testing with a guest author
As I open my eyes each morning and ask: Why did I wake up this morning? What did I do to deserve another day on this world?
As I sit up in my bed and stretch my hands I ask: Why was I given a body that can move so freely?
As I wash my hands I ask: Why was I given the privilege to be part of the chosen nation? Why was I given a healthy heart that beats on its own? Why was I given healthy lungs that allow me to breathe so freely? Why was I given healthy kidneys that forever clean all blood in my body? Why was I given a family to love? Why?
And as I started to ask the question “why” to all the facets of my life, I actually started to feel a newfound sense of happiness. I started to feel grateful. And most of all I started to feel so loved. Loved by my Creator. All the thousands of underserving gifts I experience each day feel like the deepest expressions of love from my loving Father.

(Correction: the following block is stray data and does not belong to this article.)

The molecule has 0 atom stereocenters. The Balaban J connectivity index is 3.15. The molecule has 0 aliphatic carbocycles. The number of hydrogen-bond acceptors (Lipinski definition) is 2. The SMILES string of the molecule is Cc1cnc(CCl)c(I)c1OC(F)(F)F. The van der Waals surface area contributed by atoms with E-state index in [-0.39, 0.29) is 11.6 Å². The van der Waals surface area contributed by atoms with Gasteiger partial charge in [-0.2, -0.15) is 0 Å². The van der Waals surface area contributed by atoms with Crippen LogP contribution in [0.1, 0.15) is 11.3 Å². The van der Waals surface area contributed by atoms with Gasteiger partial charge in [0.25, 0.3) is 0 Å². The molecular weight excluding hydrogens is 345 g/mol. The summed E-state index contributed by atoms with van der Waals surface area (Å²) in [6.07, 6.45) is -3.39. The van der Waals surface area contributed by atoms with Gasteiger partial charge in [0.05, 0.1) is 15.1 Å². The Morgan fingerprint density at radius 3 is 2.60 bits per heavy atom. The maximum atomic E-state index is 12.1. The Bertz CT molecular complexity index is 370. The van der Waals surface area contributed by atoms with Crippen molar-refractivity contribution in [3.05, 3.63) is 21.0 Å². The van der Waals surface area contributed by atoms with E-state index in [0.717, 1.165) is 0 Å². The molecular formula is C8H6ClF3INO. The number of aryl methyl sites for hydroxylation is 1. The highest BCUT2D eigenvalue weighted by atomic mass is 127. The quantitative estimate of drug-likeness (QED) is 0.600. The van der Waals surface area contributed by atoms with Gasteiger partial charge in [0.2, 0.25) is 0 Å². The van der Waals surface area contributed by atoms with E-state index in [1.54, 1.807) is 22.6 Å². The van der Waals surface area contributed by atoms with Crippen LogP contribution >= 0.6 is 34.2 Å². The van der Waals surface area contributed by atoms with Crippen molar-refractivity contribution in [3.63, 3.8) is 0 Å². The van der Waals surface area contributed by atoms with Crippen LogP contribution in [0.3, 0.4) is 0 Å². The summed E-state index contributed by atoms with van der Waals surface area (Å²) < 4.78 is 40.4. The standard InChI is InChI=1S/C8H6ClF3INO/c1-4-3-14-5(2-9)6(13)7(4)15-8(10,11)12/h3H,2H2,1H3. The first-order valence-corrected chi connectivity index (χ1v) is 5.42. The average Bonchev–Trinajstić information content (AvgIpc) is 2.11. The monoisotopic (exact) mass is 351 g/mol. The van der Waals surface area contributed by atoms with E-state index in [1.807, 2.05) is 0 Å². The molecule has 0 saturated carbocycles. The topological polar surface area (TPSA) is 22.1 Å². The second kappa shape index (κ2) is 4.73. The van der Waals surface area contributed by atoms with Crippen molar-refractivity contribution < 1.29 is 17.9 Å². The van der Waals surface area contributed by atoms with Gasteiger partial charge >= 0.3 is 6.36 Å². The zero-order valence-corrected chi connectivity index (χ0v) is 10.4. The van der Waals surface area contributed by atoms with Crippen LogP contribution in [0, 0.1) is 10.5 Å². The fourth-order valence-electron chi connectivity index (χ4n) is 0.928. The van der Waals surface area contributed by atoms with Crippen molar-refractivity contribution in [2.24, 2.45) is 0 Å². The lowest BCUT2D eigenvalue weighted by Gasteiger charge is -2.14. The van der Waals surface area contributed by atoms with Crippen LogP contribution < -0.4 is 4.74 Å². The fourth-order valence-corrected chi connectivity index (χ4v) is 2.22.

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It’s the question I find my mind asking again and again. Just plain “Why?”
Why is my life so hard? Why is my day filled with so many struggles? Why can’t I attain all those things I aspire for? Why don’t I have the special children that I see others have? Why don’t I have their money, and why don’t have their happiness? Why?
And I’ve heard the common answer to this question (after all, it really does boil down to one question): “You have the life that you’re meant to have. It’s the perfect life for you. The pleasure and joy that you see by others are good for them and only for them. Every day in your life is a day that is tailored just for you.”
While this answer to some degree counteracts the thoughts of “life is not fair,” it doesn’t give me a sense of happiness. I’m not feeling very grateful about “my tailored life”. As much as I believe that this life is perfect for me, I still wish that I had a life that was tailored just for me without pain and struggles. And as much as I know that the joy that I see by others is not meant for me, I still think: “If I was only them then a life of joy and happiness would be a life that was meant just for me.”